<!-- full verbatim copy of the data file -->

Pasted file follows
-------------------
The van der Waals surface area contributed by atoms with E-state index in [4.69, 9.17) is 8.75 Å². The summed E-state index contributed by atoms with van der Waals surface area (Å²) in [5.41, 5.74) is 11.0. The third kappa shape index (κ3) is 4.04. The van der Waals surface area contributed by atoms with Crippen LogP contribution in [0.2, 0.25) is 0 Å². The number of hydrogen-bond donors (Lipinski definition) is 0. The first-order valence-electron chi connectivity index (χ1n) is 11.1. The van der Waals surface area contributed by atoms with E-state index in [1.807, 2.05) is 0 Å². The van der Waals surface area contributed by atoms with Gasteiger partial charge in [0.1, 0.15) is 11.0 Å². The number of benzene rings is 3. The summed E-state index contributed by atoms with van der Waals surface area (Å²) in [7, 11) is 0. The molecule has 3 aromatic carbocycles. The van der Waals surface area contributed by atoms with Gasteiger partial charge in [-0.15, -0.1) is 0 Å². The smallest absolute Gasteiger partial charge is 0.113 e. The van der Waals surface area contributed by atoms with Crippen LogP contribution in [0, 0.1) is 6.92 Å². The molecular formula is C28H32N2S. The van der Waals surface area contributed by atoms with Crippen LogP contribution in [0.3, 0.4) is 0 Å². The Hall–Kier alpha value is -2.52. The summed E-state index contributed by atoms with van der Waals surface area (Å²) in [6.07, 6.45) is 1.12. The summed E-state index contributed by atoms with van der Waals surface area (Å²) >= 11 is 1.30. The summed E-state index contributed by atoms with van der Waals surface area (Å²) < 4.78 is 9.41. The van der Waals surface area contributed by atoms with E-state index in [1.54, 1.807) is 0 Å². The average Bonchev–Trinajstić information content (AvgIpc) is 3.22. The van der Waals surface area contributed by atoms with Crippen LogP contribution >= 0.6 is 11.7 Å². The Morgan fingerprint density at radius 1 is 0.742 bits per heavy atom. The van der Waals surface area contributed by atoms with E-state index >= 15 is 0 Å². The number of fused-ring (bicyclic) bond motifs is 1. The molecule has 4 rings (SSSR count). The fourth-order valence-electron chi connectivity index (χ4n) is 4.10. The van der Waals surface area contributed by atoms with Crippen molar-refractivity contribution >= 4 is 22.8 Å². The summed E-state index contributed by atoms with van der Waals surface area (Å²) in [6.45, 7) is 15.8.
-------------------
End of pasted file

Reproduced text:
The van der Waals surface area contributed by atoms with E-state index in [4.69, 9.17) is 8.75 Å². The summed E-state index contributed by atoms with van der Waals surface area (Å²) in [5.41, 5.74) is 11.0. The third kappa shape index (κ3) is 4.04. The van der Waals surface area contributed by atoms with Crippen LogP contribution in [0.2, 0.25) is 0 Å². The number of hydrogen-bond donors (Lipinski definition) is 0. The first-order valence-electron chi connectivity index (χ1n) is 11.1. The van der Waals surface area contributed by atoms with E-state index in [1.807, 2.05) is 0 Å². The van der Waals surface area contributed by atoms with Gasteiger partial charge in [0.1, 0.15) is 11.0 Å². The number of benzene rings is 3. The summed E-state index contributed by atoms with van der Waals surface area (Å²) in [7, 11) is 0. The molecule has 3 aromatic carbocycles. The van der Waals surface area contributed by atoms with Gasteiger partial charge in [-0.15, -0.1) is 0 Å². The smallest absolute Gasteiger partial charge is 0.113 e. The van der Waals surface area contributed by atoms with Crippen LogP contribution in [0, 0.1) is 6.92 Å². The molecular formula is C28H32N2S. The van der Waals surface area contributed by atoms with Crippen LogP contribution in [0.3, 0.4) is 0 Å². The Hall–Kier alpha value is -2.52. The summed E-state index contributed by atoms with van der Waals surface area (Å²) in [6.07, 6.45) is 1.12. The summed E-state index contributed by atoms with van der Waals surface area (Å²) >= 11 is 1.30. The summed E-state index contributed by atoms with van der Waals surface area (Å²) < 4.78 is 9.41. The van der Waals surface area contributed by atoms with E-state index in [1.54, 1.807) is 0 Å². The average Bonchev–Trinajstić information content (AvgIpc) is 3.22. The van der Waals surface area contributed by atoms with Crippen LogP contribution >= 0.6 is 11.7 Å². The Morgan fingerprint density at radius 1 is 0.742 bits per heavy atom. The van der Waals surface area contributed by atoms with E-state index >= 15 is 0 Å². The number of fused-ring (bicyclic) bond motifs is 1. The molecule has 4 rings (SSSR count). The fourth-order valence-electron chi connectivity index (χ4n) is 4.10. The van der Waals surface area contributed by atoms with Crippen molar-refractivity contribution >= 4 is 22.8 Å². The summed E-state index contributed by atoms with van der Waals surface area (Å²) in [6.45, 7) is 15.8.